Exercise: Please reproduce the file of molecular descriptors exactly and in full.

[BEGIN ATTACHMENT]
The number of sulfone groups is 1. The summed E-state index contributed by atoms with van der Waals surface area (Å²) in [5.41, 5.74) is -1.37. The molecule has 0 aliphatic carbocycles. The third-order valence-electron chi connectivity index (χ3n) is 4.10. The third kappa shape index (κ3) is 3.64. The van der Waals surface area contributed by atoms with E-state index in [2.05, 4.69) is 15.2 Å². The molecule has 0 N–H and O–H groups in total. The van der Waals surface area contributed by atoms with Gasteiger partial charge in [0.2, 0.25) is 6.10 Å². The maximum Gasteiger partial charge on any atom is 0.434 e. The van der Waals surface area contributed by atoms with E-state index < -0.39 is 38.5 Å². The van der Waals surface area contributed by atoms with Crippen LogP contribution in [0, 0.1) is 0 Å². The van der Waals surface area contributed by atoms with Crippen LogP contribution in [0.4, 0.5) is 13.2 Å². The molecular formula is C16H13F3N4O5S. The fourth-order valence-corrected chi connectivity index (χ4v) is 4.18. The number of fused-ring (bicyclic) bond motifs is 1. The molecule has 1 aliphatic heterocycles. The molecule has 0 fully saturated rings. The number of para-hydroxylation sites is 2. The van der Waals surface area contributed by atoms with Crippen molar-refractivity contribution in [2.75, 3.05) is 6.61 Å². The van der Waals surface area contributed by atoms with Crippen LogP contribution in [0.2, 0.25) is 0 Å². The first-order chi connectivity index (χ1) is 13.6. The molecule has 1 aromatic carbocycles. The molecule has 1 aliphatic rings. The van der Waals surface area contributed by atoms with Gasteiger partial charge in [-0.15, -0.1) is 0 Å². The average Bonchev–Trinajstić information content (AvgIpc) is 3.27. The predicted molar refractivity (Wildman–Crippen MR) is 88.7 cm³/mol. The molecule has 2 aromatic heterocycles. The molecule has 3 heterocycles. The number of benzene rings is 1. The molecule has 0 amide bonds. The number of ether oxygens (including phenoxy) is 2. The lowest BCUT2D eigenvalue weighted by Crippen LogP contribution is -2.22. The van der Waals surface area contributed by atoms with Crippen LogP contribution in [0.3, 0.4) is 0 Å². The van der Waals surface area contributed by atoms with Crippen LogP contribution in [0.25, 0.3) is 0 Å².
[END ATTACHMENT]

The number of sulfone groups is 1. The summed E-state index contributed by atoms with van der Waals surface area (Å²) in [5.41, 5.74) is -1.37. The molecule has 0 aliphatic carbocycles. The third-order valence-electron chi connectivity index (χ3n) is 4.10. The third kappa shape index (κ3) is 3.64. The van der Waals surface area contributed by atoms with E-state index in [2.05, 4.69) is 15.2 Å². The molecule has 0 N–H and O–H groups in total. The van der Waals surface area contributed by atoms with Gasteiger partial charge in [0.2, 0.25) is 6.10 Å². The maximum Gasteiger partial charge on any atom is 0.434 e. The van der Waals surface area contributed by atoms with E-state index < -0.39 is 38.5 Å². The van der Waals surface area contributed by atoms with Crippen LogP contribution in [0, 0.1) is 0 Å². The van der Waals surface area contributed by atoms with Crippen LogP contribution in [0.4, 0.5) is 13.2 Å². The molecular formula is C16H13F3N4O5S. The fourth-order valence-corrected chi connectivity index (χ4v) is 4.18. The number of fused-ring (bicyclic) bond motifs is 1. The molecule has 1 aliphatic heterocycles. The molecule has 0 fully saturated rings. The number of para-hydroxylation sites is 2. The van der Waals surface area contributed by atoms with Crippen molar-refractivity contribution in [2.75, 3.05) is 6.61 Å². The van der Waals surface area contributed by atoms with Crippen LogP contribution in [0.2, 0.25) is 0 Å². The first-order chi connectivity index (χ1) is 13.6. The molecule has 1 aromatic carbocycles. The molecule has 1 aliphatic rings. The van der Waals surface area contributed by atoms with Gasteiger partial charge in [-0.15, -0.1) is 0 Å². The average Bonchev–Trinajstić information content (AvgIpc) is 3.27. The predicted molar refractivity (Wildman–Crippen MR) is 88.7 cm³/mol. The molecule has 2 aromatic heterocycles. The molecule has 3 heterocycles. The number of benzene rings is 1. The molecule has 0 amide bonds. The number of ether oxygens (including phenoxy) is 2. The lowest BCUT2D eigenvalue weighted by Crippen LogP contribution is -2.22. The van der Waals surface area contributed by atoms with Crippen LogP contribution in [0.3, 0.4) is 0 Å². The van der Waals surface area contributed by atoms with Crippen LogP contribution in [0.25, 0.3) is 0 Å².